I’ve sought out petroglyphs in a number of places around New Mexico, and I’m always fascinated by these images, chipped in rock so many centuries ago. But I recently came across an Albuquerque Journal story by Oliver Uyttebrouck you may have missed.
It seems Albuquerque historian Mike Smith has found inscriptions depicting Christian crosses and letters etched in stone north of the Sandia Mountains. He thinks they may possibly have been made by Spanish visiting New Mexico in the 1580s.
We all seem to have the need to make our mark so someone knows of our passing. Apparently this was as true in the Sixteenth Century as it is today.
Rick Hendricks, state historian, plans to examine the inscriptions. If they turn out to be authentic, they would be the oldest Spanish inscriptions in New Mexico, predating those of Juan Oñate made at El Morro in 1605.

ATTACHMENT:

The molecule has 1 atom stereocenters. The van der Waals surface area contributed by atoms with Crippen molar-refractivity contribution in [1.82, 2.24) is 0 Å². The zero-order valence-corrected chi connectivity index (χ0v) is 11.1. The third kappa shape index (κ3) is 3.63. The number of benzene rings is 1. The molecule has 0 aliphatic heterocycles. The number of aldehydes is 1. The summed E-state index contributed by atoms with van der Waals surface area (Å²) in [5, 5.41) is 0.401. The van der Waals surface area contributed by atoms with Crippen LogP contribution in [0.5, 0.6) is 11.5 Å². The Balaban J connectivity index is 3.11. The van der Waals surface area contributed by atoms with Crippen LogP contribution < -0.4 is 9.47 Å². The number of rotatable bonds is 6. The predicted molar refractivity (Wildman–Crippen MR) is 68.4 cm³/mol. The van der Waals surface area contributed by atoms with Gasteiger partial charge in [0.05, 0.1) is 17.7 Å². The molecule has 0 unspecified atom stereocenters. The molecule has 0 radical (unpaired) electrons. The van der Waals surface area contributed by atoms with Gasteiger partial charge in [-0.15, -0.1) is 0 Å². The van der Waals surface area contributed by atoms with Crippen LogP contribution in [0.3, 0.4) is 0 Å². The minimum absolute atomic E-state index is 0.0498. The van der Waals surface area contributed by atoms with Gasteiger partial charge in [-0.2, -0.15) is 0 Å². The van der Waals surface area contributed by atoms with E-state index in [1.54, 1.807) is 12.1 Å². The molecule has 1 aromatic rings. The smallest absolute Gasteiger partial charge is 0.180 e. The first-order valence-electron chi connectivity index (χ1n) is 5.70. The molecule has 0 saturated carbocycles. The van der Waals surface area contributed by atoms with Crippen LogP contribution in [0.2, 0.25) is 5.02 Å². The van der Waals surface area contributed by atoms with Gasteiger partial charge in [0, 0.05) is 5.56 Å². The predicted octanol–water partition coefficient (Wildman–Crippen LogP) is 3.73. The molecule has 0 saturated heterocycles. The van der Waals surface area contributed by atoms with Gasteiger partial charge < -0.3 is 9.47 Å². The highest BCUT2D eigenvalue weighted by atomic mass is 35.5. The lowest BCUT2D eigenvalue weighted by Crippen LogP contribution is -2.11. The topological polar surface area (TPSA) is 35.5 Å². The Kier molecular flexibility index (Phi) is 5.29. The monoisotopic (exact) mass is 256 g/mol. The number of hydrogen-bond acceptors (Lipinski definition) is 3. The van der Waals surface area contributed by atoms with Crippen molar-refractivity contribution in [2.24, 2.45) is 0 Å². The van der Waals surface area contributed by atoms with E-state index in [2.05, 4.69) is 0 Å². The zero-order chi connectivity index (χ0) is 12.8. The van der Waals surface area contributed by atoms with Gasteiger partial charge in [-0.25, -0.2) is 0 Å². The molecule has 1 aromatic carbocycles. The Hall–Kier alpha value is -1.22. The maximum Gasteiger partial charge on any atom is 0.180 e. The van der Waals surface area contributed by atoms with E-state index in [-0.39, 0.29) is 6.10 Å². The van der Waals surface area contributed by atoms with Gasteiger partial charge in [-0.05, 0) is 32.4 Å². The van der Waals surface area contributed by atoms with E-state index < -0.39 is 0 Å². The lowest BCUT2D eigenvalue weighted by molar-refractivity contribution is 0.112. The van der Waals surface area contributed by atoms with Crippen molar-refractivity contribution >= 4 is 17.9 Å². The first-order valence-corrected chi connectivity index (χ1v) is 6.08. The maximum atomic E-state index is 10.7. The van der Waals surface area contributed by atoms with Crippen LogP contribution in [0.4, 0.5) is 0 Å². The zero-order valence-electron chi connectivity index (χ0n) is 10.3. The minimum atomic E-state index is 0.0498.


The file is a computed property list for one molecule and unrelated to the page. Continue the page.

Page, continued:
One of the inscriptions, in a flamboyant style, spells “Santa Maria,” perhaps made by Juan de Santa Maria, one of three friars who accompanied Francisco Sanchez, a soldier known as El Chamuscado, and Fray Augustin Rodriguez, in their expedition of 1581-82.
Just like Coronado, they too failed to find the fabled seven golden cities of Cibola ... but then perhaps they were never at Taos Pueblo fifteen minutes before sunset.
Posted by Bud Russo
Explore! New Mexico